Semiconductor Equipment

5 trends not happening in 2023

12 January 2023
It won’t happen in 2023, but 5G wearables still has a chance to become a trend in future years with new 3GPP standards emerging. Source: Nam Nguyen/Pixabay

Many technology trends will continue or emerge in 2023, but according to ABI Research there are five trends that won’t.

The market research firm thinks the industrial metaverse, 5G wearables, printed electronics, satellite-to-cell services and private 5G are unlikely to become a major factor this year.

“War, inflation, political upheaval, energy shortages and the ongoing fallout from a global pandemic are still creating a persistent sense of uncertainty,” said Stuart Carlaw, chief research officer at ABI. “Labor shortages, supply chain issues, falling consumer sentiment and rising input costs are squeezing many markets. However, the common aspect between all of these is that technology can either be the anchor dragging down operations or the mainsail powering companies forward.”

1) No metaverse investment

ABI forecasts that 2023 will not be the year that industrial manufacturing vendors invest vast sums of money into the metaverse.

Why? Because the climate does not currently lend itself to investments that lack clear value pathways such as virtual worlds and avatars. Instead, industrial manufacturing vendors will invest in tools to build a digital thread for feedback loops between designers, engineers and manufacturing teams, ABI said.

2) 5G wearables

Prior to the COVID-19 pandemic, many expected 5G to come to wearables quickly after the launch of services. Some have been expecting this to happen at CES for years. But ABI Research said it does not expect this to happen in 2023.

The good news is that with the evolution of 5G, 3rd Generation Partnership Project (3GPP) will be introducing its Reduced Capability (RedCap) New Radio (NR) release. This will help with potential future wearables as it is aimed at reducing costs and energy-constrained devices. RedCap will help enable cheaper, longer battery life and less bandwidth devices than current NR products.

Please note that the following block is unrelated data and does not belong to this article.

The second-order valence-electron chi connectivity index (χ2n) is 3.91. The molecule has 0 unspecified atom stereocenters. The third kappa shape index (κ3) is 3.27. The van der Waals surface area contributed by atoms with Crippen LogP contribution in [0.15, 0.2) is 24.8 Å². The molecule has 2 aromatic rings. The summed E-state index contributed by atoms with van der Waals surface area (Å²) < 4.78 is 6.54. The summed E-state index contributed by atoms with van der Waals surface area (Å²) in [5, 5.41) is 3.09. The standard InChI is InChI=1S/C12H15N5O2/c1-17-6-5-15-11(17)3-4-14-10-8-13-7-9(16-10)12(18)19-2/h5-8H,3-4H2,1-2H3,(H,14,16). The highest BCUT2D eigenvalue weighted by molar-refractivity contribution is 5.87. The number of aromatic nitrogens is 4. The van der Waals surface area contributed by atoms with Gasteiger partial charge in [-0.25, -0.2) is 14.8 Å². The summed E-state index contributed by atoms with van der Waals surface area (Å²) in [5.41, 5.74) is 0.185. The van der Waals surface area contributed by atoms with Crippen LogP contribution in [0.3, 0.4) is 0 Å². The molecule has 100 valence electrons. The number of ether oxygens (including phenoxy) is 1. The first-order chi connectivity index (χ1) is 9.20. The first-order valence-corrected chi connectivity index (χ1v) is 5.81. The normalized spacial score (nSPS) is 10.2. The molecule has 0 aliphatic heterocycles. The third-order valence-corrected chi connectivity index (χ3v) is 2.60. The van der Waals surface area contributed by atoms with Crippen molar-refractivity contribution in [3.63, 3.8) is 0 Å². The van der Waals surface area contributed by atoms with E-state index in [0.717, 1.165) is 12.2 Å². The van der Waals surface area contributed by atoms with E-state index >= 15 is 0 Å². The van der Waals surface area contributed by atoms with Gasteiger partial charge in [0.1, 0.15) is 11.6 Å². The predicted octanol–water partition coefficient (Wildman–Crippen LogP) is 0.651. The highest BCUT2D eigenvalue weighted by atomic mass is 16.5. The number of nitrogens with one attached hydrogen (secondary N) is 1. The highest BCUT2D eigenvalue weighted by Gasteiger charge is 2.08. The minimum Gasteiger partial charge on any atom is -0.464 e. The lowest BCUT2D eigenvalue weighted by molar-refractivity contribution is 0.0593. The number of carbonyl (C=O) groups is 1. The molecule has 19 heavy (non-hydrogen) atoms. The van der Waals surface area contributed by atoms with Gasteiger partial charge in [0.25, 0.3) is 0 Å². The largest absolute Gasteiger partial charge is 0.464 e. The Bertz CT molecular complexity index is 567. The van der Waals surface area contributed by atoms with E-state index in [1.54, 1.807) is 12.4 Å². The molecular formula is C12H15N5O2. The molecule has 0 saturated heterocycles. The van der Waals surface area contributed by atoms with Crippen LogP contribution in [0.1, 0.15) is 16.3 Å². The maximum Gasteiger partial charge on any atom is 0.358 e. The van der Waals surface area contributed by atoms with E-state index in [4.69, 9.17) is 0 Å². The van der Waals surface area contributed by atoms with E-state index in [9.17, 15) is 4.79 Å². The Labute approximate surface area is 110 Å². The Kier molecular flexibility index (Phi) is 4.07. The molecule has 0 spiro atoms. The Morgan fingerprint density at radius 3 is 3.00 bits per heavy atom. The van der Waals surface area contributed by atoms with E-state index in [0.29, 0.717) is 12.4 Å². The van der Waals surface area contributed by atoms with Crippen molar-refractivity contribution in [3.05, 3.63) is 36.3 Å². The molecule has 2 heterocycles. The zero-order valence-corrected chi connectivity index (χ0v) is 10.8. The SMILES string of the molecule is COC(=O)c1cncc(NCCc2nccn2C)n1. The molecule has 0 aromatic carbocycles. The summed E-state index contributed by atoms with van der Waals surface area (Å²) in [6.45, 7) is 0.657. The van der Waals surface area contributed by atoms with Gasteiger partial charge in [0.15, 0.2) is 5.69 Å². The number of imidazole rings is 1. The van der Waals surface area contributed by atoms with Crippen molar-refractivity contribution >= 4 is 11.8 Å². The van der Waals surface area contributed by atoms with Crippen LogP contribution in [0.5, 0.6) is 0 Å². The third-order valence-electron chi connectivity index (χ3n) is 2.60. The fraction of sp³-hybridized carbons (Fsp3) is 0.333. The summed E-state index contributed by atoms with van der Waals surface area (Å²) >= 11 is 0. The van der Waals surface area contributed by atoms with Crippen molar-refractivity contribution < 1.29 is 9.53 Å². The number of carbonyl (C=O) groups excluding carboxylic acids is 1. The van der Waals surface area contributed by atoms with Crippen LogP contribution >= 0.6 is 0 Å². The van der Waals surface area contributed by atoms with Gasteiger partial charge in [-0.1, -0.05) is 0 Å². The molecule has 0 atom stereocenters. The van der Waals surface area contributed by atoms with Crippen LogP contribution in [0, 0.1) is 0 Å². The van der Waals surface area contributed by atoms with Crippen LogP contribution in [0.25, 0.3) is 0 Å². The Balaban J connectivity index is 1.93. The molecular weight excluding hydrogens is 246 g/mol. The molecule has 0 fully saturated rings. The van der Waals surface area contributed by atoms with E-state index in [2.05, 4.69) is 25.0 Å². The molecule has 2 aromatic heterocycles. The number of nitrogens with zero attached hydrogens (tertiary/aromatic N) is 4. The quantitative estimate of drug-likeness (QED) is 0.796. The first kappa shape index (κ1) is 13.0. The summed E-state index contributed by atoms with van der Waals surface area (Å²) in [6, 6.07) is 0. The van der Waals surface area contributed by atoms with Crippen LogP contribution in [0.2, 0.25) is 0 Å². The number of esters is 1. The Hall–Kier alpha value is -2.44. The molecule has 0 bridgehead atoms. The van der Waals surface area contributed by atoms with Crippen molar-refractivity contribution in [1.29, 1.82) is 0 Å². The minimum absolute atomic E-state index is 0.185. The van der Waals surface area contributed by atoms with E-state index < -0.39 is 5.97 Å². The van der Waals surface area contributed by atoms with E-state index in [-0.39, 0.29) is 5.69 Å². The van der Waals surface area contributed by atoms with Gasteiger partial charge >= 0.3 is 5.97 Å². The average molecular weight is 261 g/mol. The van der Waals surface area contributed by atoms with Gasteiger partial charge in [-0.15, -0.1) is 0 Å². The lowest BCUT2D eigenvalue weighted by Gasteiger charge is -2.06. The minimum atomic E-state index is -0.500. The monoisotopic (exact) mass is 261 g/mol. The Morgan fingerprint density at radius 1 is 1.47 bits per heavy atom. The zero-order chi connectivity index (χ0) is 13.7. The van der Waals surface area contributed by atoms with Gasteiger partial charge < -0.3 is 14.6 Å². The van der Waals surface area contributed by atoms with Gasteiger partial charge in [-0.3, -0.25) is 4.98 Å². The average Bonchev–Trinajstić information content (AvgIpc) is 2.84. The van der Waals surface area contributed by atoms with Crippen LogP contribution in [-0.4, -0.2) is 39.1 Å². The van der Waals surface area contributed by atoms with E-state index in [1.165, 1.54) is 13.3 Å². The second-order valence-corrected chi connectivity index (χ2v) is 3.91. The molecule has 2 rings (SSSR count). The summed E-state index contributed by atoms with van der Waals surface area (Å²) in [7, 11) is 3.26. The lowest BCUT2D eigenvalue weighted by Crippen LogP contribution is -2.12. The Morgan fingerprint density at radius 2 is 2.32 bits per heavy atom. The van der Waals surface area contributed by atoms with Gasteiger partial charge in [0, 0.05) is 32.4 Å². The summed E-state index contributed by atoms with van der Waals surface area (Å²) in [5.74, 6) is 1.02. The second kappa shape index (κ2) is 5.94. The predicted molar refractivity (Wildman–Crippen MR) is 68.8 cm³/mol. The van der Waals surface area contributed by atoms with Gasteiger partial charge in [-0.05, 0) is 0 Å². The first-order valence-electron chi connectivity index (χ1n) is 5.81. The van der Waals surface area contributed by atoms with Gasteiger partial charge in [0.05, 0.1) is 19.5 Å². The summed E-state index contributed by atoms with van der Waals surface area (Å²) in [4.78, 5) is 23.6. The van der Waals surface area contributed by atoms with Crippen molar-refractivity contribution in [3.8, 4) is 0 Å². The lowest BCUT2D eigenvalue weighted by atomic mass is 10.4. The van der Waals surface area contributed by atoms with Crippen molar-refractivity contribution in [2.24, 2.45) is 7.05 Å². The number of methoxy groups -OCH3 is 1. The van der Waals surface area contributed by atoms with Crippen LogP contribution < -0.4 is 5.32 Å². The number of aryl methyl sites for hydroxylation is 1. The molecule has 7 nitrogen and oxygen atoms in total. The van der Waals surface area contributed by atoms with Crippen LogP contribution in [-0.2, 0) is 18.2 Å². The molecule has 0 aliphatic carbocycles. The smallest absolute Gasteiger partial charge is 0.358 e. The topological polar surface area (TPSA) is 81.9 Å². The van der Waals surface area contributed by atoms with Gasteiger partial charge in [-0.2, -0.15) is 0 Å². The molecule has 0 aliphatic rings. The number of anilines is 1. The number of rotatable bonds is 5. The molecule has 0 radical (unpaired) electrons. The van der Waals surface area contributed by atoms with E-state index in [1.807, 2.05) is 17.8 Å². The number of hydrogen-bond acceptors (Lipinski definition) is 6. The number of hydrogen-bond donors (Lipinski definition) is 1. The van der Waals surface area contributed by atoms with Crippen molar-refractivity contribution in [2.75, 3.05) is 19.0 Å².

3) Private LTE will remain dominant

ABI said it is unlikely private 5G will emerge in 2023 as enterprise 5G features are only starting to appear in chipsets this year, which will delay availability to at least early 2024.

This means 4G LTE will be the dominant cellular connectivity technology for private enterprises until at least 2027.

4) Printed electronics will remain niche

While printed electronic designs will be one of the major growth areas for the internet of things (IoT) companies, ABI Research thinks the market is still in its infancy and likely won’t have a major impact in 2023.

As relationships between printing companies — those developing near field communication or radio frequency identification label/tag printers — and OEMs and ODMs are developing, there will still need to be some modification to production line and facility levels. That said, some of the deals made in 2022 have given the IoT market a glimpse into the printing technologies of the future.

5) Satellites and cellular

Satellite-to-cell technology is gaining momentum with Apple, Huawei, SpaceX, Globalstar, AST Space Mobil and Lynk all of which are launching services. But it remains a specialized application.

ABI Research said this technology shows potential in the years to come but it won’t be 2023 when it emerges or even 2024 as these years will be used to drum up interest. The market research firm forecasts non-terrestrial network mobile (NTN-Mobile) technology, which includes satellite-to-cell services, to reach 6.8 million connections by 2027.

The full research can be found in ABI Research’s “74 Technology Trends That Will — And Will Not — Shape 2023” white paper.

To contact the author of this article, email PBrown@globalspec.com


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